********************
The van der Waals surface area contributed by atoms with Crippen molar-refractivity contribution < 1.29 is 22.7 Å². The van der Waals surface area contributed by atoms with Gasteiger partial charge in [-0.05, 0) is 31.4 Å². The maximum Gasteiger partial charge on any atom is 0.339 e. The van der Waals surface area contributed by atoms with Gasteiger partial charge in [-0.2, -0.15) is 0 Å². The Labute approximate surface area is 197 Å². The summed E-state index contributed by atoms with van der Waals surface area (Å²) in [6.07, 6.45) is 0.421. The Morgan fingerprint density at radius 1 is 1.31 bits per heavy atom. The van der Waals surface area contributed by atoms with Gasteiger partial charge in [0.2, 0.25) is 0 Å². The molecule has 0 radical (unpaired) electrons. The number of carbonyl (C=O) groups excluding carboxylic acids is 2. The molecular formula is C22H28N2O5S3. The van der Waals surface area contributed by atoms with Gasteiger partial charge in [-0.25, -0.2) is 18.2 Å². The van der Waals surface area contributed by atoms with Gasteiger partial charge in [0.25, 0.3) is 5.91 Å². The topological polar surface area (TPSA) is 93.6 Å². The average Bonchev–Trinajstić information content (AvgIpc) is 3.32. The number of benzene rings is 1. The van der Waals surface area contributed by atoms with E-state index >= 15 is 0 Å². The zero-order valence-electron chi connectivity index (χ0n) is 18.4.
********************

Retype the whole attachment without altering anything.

The van der Waals surface area contributed by atoms with Crippen molar-refractivity contribution < 1.29 is 22.7 Å². The van der Waals surface area contributed by atoms with Gasteiger partial charge in [-0.05, 0) is 31.4 Å². The maximum Gasteiger partial charge on any atom is 0.339 e. The van der Waals surface area contributed by atoms with Gasteiger partial charge in [-0.2, -0.15) is 0 Å². The Labute approximate surface area is 197 Å². The summed E-state index contributed by atoms with van der Waals surface area (Å²) in [6.07, 6.45) is 0.421. The Morgan fingerprint density at radius 1 is 1.31 bits per heavy atom. The van der Waals surface area contributed by atoms with Gasteiger partial charge in [0.2, 0.25) is 0 Å². The molecule has 0 radical (unpaired) electrons. The number of carbonyl (C=O) groups excluding carboxylic acids is 2. The molecular formula is C22H28N2O5S3. The van der Waals surface area contributed by atoms with Gasteiger partial charge in [-0.25, -0.2) is 18.2 Å². The van der Waals surface area contributed by atoms with Gasteiger partial charge in [0.25, 0.3) is 5.91 Å². The topological polar surface area (TPSA) is 93.6 Å². The average Bonchev–Trinajstić information content (AvgIpc) is 3.32. The number of benzene rings is 1. The van der Waals surface area contributed by atoms with E-state index >= 15 is 0 Å². The zero-order valence-electron chi connectivity index (χ0n) is 18.4.